I'm asking specifically about Yod* coalescence when connecting two words together.
Some very (neat) phenomenon in American English is to "fuse"
you/r/s when the word ends in
I was thinking about you ->
aɪ wəz θɪŋkɪŋ əˈbaʊtʃu
what did you do? ->
wʌt| dɪʤu du?
close your eyes ->
From my observation, Americans only coalesce some or non of the t+y, d+y and z+y combination, depending on their regional accent and how articulate they want to sound (the more they coalesce, the informal it sounds).
Another observation I have is that across words (I'm not talking about inter word combinations like future, solider and vision), it can only happen when the second word is you/your/yours.
Am I correct? are there any other words which start with y and can be coalesced? or the only "valid" coalescence is when the second word is you/r/s?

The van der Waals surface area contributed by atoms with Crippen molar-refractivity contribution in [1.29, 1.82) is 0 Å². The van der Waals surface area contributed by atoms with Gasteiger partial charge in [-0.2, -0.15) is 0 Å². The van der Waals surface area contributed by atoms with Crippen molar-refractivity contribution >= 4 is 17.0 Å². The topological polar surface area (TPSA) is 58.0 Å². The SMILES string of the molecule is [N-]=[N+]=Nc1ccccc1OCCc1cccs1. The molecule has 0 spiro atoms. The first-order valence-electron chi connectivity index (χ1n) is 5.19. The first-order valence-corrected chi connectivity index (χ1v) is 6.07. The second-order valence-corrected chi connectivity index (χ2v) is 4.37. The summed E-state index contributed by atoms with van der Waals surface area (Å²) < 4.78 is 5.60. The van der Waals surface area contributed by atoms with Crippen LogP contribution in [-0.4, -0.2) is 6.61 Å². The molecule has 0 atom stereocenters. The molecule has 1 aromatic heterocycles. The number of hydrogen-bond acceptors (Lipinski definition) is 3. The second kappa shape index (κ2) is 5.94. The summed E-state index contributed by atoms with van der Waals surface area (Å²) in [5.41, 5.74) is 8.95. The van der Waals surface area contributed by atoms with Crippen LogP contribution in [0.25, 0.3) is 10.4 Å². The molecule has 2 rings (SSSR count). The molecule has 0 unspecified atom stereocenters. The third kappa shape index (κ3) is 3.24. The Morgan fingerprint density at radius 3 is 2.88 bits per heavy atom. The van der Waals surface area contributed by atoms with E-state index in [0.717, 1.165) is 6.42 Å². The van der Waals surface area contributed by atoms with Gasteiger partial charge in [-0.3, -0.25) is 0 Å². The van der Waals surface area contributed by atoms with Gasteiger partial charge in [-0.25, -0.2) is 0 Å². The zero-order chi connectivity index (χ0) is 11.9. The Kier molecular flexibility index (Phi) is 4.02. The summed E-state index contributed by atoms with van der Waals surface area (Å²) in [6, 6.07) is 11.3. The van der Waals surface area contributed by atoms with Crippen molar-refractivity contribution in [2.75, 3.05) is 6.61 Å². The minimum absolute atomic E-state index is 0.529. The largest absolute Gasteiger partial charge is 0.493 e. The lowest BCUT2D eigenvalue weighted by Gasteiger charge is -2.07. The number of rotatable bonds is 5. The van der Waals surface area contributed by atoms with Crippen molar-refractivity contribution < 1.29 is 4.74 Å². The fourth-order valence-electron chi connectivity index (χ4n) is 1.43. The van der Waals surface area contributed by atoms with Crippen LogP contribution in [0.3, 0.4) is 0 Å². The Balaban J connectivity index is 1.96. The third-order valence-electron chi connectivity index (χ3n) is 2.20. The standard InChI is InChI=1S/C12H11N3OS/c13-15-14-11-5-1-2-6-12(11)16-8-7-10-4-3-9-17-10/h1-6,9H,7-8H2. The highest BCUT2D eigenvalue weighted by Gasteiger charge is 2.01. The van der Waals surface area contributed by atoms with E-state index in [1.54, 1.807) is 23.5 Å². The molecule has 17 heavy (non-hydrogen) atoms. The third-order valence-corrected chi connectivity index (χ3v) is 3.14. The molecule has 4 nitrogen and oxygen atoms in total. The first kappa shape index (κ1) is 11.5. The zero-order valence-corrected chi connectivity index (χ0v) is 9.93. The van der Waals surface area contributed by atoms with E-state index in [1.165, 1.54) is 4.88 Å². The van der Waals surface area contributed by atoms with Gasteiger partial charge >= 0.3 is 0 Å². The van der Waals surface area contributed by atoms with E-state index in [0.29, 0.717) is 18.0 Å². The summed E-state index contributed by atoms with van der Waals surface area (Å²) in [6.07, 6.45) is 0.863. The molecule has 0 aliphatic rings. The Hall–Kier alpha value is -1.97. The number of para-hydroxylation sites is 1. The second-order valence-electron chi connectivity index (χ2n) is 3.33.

I mean, one can't say "but yeah, you're right" as something like "bucheah, you're right" without sounding very awkward.
If anyone wants to answer about different dialect of English (British, Australian,etc.) they are welcome, but the question is about American English, with bias toward Midwestern/West coast/General American accent.
*hey, that's a Hebrew letter!